Partners are generally liable for all contracts entered into and all torts committed by other partners within the scope of the P/S business The partners' liability is joint and several for the entire amount. Meaning if the other partners flee the country, you are liable for all P/S obligations Limited Liability P/S A limited liability P/S (LLP) is similar to a G/P in most respects, including sharing of profits/losses, and all the general advantages and disadvantages of a G/P Differences • Not personally liable for debts of the P/S or acts/torts committed by another partner, employee or agent, but you can lose your investment. But you are still liable for your own acts\ • Must file with the sate Limited Partnership • Is comprised of at least 1 general partner who manages the business and is personally liable (for all P/S debts) and at least one limited partner (whose liability is limited to capital contribution) • Unanimous consent required for either the GP or LP to sell their interest, or a new partner be added • Partners must make some type of capital contribution • Absent an agreement, profit and loss allocation is based on capital contribution • A LP is like a shareholder, no control power, may assign interest, does not owe fiduciary duty, is not an agent, has not apparent authority • A LP may be dissolved by - Occurrence of time or stated time in the P/S agreement - Written consent of all general partners - Withdrawal or death of a general partner - Judicial decree • A LP has a right to vote on fundamental changes, inspect the P/S books, transact business with P/S, bring derivative action • A LP can lose limited liability is they do any 1 of the following - Serve as a general partner - Allowing name to be used in P/S name - Participate in control (3rd party has reason to believe that the LP is a general partner) A limited partnership and corporation are both created under a state statute and require filing with the state Limited Liability Company/Corporation • Must file with the state articles of organization which includes - A statement that the entity is an LLC - The name of the LLC - The address of the LLC's registered office and registered agent (usually a corporate lawyer) - Statement about management duties, otherwise all share equally in mgmt [Similar to articles of incorporation except there is no stock information] • The owners or members are not personally liable for the obligations of the company • Income flows through to members • Members may not sell ownership interest in the LLC without consent of other members • All members have right to manage, but may adopt agreement to centralize management (manager managed) • Like a corporation an LLC is a distinct legal entity, it can own land, sue, file for bankruptcy 3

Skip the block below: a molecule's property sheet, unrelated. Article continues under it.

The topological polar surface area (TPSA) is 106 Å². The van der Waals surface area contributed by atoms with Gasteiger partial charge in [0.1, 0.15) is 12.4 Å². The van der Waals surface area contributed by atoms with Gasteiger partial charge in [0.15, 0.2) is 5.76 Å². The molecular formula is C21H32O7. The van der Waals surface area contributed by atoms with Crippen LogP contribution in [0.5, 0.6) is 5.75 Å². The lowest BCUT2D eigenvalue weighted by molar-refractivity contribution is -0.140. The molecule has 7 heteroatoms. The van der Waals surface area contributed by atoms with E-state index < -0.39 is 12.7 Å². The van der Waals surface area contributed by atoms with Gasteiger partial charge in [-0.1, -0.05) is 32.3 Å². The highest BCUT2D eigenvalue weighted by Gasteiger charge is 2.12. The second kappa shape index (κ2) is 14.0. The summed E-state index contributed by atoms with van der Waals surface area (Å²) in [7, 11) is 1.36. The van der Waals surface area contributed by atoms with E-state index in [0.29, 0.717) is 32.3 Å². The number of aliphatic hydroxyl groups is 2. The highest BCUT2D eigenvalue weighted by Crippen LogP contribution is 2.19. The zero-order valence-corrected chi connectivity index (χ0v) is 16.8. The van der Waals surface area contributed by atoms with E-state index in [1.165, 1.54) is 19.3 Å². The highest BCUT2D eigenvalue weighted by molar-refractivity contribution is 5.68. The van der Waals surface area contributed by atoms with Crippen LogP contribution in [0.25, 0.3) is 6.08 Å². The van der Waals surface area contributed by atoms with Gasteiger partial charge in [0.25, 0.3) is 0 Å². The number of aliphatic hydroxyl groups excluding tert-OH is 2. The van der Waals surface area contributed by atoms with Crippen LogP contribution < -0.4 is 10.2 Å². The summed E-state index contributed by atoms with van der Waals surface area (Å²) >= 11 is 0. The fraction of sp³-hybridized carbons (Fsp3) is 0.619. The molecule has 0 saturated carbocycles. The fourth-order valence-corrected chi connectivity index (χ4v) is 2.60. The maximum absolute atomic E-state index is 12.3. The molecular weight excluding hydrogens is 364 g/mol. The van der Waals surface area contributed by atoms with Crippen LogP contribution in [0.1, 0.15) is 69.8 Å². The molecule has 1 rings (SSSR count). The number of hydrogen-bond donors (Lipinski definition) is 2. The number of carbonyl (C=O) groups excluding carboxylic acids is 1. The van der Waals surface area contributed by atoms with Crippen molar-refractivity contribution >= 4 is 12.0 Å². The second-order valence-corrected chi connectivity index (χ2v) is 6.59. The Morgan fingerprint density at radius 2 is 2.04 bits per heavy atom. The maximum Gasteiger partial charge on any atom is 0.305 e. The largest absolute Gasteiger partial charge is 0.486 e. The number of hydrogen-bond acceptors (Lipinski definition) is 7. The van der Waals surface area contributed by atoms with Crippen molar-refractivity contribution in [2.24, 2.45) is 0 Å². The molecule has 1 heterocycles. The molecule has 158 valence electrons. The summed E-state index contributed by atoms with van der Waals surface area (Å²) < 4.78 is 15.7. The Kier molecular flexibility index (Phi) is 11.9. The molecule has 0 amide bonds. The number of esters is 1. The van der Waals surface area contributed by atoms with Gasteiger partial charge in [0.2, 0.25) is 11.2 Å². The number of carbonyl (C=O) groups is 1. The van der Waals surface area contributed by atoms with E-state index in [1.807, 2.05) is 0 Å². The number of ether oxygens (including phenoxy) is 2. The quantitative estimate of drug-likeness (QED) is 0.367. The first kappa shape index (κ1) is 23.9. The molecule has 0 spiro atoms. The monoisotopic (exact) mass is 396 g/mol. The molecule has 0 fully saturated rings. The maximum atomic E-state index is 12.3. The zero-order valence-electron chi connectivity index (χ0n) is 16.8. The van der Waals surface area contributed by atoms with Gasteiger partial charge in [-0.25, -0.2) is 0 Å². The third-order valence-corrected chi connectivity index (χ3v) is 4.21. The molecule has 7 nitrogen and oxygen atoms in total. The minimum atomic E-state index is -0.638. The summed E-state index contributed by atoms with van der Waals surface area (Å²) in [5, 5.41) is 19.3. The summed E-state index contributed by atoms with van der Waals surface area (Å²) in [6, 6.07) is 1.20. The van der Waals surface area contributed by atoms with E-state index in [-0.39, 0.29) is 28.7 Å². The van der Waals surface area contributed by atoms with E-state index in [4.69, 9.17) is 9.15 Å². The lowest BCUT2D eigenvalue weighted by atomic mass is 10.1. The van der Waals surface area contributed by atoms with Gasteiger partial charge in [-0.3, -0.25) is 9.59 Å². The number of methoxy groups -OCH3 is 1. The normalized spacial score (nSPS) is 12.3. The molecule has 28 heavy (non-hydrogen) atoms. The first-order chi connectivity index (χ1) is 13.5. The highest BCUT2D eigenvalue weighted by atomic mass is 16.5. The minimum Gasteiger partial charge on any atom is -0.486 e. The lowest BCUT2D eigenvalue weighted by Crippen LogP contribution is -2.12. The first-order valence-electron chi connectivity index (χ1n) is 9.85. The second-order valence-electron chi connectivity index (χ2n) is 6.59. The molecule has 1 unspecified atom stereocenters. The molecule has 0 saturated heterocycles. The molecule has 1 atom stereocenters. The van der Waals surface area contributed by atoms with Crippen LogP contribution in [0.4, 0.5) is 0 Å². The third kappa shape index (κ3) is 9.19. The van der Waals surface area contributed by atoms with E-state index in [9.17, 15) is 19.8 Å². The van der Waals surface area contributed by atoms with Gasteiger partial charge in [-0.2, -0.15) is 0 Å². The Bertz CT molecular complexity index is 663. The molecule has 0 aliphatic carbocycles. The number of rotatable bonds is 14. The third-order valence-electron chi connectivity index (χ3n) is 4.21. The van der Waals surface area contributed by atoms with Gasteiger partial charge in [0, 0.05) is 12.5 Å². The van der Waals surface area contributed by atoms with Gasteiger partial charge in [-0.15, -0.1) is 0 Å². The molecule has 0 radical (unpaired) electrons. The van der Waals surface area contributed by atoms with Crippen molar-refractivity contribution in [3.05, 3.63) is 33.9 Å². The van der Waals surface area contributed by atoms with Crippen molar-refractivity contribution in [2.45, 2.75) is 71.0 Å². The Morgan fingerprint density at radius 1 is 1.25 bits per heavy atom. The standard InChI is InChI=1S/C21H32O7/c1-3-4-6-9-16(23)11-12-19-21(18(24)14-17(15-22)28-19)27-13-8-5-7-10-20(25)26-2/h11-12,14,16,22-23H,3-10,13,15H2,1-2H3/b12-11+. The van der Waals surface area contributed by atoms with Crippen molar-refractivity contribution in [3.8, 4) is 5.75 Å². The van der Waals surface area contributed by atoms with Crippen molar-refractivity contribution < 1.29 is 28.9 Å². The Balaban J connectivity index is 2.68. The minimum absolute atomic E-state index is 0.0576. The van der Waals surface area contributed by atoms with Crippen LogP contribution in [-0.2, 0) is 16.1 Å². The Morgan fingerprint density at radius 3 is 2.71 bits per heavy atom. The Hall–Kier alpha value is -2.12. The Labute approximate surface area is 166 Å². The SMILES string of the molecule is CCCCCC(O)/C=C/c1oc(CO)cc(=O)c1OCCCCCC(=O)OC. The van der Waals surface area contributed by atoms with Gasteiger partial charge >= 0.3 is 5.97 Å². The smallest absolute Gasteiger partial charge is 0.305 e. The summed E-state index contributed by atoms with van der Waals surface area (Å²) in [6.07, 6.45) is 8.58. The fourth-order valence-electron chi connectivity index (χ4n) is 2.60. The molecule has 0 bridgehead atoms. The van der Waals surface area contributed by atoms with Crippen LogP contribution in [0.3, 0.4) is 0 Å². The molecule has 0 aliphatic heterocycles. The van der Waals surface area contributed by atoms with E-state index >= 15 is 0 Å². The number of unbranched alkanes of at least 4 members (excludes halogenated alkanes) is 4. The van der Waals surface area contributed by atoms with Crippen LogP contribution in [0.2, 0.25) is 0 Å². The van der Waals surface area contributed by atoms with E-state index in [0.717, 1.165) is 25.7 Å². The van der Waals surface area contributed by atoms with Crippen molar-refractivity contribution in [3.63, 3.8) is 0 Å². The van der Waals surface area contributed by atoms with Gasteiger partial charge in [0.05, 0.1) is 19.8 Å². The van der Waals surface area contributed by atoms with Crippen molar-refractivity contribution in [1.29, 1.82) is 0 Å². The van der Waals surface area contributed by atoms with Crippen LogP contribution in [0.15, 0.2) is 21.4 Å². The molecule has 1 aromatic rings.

BEC - Notes Chapter 1 http://www.cpa-cfa.org